N-The Battle of Windmill was the second battle Animal Farm had to encounter. The farmers who owned land around Animal Farm where getting antsy to destroy them because they were gaining to much power, or human ability. The farmers blew up the windmill. The windmill was very important to the animals because it was a prize which symbolized all of the work put into it from the animals. 

7. How does Napoleon take on human behavior.

A-Napoleon starts to take on human behavior throughout the book. First, you see  this behavior when Napoleon and the rest of the pigs start to live in Mr. Jones' house. Next, when he started drinking alcohol. Then, when he started to sleep in human beds, walking on his hind legs and wearing clothes.

N-Napoleon takes on human behavior with his actions. He starts to act like a human by drinking alcohol and dealing with money. He later starts to stand like a human and dress like one.

8. Explain the death of Boxer.

A-Boxer died unfairly. He was told that he was going to a great hospital, but, alas, the pigs lied. The van that came to take him away was a dreadful vehicle. It was a vehicle that would soon take Boxer to his death by slaughter, but, of course, the pigs changed the animals' view point on how Boxer died. Squealer made up a story that he died in the hospital after getting all the help possible. That is what Squealer told the animals. However, the animals knew that did not happen because Benjamin read the words on the wan which has said horse slaughter.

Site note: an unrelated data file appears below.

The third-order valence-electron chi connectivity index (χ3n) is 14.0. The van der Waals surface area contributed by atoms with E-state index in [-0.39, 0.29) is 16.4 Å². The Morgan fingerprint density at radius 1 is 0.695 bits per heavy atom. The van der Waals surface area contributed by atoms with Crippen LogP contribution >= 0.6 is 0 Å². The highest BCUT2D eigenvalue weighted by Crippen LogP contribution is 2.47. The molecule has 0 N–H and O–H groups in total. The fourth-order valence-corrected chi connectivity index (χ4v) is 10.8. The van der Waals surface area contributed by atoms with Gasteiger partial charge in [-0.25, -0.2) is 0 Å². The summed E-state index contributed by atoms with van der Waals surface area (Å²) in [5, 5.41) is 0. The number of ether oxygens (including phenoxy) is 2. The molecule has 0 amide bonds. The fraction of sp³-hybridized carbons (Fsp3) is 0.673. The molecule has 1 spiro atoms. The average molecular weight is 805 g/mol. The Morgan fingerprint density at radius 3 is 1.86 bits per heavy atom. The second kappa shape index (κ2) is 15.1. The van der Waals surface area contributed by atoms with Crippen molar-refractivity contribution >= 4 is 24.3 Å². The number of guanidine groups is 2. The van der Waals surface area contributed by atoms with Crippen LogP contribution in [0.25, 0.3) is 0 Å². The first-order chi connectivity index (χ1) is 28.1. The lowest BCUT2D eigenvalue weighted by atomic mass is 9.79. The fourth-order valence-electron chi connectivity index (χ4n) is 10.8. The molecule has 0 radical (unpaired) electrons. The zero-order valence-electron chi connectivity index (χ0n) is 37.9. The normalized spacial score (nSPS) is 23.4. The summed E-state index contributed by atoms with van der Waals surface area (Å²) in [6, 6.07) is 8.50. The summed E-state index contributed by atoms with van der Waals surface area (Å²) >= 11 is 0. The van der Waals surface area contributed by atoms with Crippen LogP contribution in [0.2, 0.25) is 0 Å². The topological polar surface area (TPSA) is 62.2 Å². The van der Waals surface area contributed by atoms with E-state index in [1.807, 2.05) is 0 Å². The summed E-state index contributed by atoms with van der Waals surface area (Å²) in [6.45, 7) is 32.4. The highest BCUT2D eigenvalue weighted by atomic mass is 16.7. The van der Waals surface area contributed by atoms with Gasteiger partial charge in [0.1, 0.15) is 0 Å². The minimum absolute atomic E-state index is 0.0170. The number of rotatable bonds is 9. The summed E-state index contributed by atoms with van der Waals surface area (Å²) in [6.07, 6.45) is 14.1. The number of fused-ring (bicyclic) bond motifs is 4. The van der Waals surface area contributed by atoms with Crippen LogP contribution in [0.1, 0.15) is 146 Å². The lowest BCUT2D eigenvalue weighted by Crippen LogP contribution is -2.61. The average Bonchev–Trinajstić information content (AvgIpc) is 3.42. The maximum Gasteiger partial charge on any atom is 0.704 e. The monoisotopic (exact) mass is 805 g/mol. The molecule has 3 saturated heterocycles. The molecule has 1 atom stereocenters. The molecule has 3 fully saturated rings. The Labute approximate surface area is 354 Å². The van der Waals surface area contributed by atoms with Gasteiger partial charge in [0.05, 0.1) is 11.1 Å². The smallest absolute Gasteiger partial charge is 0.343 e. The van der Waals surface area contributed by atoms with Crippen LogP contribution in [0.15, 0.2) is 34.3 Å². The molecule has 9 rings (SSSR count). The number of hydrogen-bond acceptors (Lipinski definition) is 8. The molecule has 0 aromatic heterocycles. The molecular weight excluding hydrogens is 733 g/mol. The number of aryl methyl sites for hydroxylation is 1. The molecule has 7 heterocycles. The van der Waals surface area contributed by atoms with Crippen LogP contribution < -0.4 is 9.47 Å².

N-The death of Boxer was very unjust. The pigs saw that Boxer was no use and would be fed for not working so they disposed of him by saying they were taking him to the best animal hospital but it was really a slaughter house for horses.

9. Explain the roles of the dogs and Squealer in the book.

A-The dogs role in the book were to scare the other animals so that they would not dare to complain about anything. They scared the animals by growling that they never complained or spoke up whenever they wanted to argue. Squealer's job was to mess with the animals' simple mind. Whenever the animals thought differently he would twist their thoughts and words around leaving them confused.

10. What is the fifth commandment? How is it altered?

A-The Fifth Commandment states: No animal shall drink alcohol. The pigs started drinking alcohol one day and drank too much. So they changed the law to: No animal shall drink alcohol to excess. So now drinking alcohol is alright, but you can't drink a lot of it.

  BONUS questions.....

13. How is Animal Farm a protest against totalitarianism?

A-Animal Farm protests against totalitarianism. It proves that everyone wants be equal and yet that is impossible. The book shows that totalitarianism is bad, but realizes that it is difficult to not have such a thing because whenever you have a group of people there will always be a leader. That leader will be more powerful than the others.

N-Animal Farm is a protest against totalitarianism because it shows how horrible totalitarianism can be and how it affected the people around Animal Farm The animals are suffering under the pigs who are in control of everything they do. It is a protest because it shows the harsh reality of the lives of the animals in the story.